Santa Cruz Sends 3500 Kilos of Food to Potosi

El Mundo, Santa Cruz, 14 August 2010: After 17 days of blockades and strikes in Potosí (Bolivia), 3500 Kilograms of dry foods were donated by Santa Cruz and flown to the area. Bolivian airline Aerosur donated the flight to Sucre as well as overland transfer of provisions to Potosí. Donations were collected thanks to an initiative by first lady of Santa Cruz, Sonia Vincenti, and the members of the Santa Cruz Women's Civic Committee.

Vincenti thanked Santa Cruz departmental employees and the population for having donated this amount in just two days. Likewise, she reported that 350 packages of water, bottles, buckets, blankets and medications were also sent.

A resident of Potosí, Ingrid Barrientos, thanked Santa Cruz institutions for their cooperation, which she says will help soothe some of the shortages the inhabitants of Potosí are facing.

On Thursday Santa Cruz Governor Rubén Costas remarked on the solidarity shown by Santa Cruz and lamented the situation the people of Potosí are experiencing. "It's their legitimate right to fight for their revindication. I expect this conflict will be solved soon", he assured.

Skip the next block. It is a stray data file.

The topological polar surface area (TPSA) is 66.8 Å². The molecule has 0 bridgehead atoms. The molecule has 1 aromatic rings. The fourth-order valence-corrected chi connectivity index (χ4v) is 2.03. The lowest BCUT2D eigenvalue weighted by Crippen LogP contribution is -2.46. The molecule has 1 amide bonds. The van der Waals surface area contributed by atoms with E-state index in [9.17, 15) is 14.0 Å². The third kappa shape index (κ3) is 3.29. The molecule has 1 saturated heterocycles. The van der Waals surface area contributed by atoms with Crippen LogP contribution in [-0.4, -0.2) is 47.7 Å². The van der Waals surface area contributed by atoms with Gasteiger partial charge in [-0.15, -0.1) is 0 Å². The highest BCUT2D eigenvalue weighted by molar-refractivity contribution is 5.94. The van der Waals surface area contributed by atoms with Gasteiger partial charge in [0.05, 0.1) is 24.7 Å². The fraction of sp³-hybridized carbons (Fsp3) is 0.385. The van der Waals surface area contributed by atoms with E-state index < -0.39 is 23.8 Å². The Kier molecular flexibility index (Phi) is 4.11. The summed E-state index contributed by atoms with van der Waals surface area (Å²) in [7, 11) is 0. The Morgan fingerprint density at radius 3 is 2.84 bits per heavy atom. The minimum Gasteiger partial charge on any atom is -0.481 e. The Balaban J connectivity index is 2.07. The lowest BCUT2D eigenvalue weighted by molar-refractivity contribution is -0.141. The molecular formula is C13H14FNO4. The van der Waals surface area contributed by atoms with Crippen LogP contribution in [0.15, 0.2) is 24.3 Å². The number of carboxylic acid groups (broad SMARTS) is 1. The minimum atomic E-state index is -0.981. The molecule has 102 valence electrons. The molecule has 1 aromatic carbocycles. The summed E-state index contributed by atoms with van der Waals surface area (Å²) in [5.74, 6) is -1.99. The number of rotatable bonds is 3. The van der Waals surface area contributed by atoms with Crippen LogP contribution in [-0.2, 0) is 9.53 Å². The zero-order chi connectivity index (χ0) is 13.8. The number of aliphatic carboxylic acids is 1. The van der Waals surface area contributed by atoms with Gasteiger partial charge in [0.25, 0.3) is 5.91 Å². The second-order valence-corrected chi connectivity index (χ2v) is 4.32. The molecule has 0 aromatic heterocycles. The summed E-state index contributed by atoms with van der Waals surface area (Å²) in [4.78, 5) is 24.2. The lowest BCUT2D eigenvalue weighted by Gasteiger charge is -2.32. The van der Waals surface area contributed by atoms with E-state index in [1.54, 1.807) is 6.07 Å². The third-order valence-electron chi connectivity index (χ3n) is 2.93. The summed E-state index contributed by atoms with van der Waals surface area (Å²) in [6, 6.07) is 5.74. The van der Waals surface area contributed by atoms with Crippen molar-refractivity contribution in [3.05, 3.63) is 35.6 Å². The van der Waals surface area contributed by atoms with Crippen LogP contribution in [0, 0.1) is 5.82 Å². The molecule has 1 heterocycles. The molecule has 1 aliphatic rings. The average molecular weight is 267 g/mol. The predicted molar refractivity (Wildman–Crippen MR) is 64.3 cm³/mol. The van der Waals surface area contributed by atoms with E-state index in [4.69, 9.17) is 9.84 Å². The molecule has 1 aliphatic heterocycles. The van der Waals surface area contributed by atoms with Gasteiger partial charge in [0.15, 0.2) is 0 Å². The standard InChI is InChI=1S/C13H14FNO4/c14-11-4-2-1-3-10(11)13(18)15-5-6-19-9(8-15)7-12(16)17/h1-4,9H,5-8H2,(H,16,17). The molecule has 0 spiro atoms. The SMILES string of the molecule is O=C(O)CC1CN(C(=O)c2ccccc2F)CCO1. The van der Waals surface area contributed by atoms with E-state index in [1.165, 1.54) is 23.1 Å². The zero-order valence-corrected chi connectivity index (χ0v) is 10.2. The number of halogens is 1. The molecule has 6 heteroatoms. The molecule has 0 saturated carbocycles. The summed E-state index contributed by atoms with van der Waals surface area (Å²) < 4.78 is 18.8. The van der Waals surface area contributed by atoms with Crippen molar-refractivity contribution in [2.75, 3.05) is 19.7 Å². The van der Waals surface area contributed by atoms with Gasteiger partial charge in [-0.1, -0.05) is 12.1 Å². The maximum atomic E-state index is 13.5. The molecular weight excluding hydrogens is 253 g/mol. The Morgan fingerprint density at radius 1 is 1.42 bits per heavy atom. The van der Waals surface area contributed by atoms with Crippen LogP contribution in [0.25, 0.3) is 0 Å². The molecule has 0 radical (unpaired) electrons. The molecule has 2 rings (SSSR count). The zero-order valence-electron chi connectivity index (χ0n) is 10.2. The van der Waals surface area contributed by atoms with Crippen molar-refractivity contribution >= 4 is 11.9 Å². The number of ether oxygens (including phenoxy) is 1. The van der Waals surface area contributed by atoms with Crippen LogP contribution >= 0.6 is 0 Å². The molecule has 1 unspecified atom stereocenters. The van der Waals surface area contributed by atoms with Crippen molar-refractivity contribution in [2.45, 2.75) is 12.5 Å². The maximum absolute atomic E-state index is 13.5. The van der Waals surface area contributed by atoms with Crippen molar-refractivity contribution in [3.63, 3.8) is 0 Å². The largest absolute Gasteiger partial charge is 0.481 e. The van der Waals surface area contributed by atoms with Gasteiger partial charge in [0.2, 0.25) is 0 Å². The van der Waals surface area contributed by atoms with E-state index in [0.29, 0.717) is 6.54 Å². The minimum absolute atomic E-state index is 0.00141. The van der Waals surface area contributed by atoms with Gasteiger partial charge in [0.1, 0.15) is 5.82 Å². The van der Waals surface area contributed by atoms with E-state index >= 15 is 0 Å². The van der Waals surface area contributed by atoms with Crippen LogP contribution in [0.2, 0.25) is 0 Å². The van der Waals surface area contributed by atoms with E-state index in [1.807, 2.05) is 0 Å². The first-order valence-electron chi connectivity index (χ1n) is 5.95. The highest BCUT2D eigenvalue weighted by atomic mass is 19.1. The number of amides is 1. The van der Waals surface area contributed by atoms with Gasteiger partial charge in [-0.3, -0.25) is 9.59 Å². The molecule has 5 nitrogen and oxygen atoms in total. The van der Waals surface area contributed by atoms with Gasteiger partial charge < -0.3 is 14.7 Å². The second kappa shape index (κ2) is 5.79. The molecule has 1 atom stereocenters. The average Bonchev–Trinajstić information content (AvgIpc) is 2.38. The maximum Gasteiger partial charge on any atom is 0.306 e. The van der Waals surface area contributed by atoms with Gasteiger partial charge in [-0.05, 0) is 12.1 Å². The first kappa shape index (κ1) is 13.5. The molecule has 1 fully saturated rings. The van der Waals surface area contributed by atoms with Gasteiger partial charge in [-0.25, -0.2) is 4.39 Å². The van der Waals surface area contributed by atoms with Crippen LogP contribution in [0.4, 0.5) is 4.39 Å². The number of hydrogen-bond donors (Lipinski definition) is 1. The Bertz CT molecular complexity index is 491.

Read this Article in Spanish

Source: El Mundo
Date: 14-Aug-2010


The Department of Potosí and the Department of Oruro are disputing the exact location of the border between these two states as both are claiming rights over important mineral sources in the area. In addition, Potosí has made several other demands of the government, including the construction of a road, an airport, a refinery and a cement factory.

There are over 100 hunger strikes in Potosí, where protesters have cut the city off by blockading all access roads. Potosí is taking other measures as well, such as the take-over of an important hydro-electric plant which provides energy to area mines. Oruro has warned if negotiations between Potosí and the government do not result in a solution this weekend, Oruro will mobilize on Monday.

Numerous tourists (the Bolivian government estimates anywhere from 50 to 100) are still stranded in the area as well, where food, water, medications and funds are now running low.

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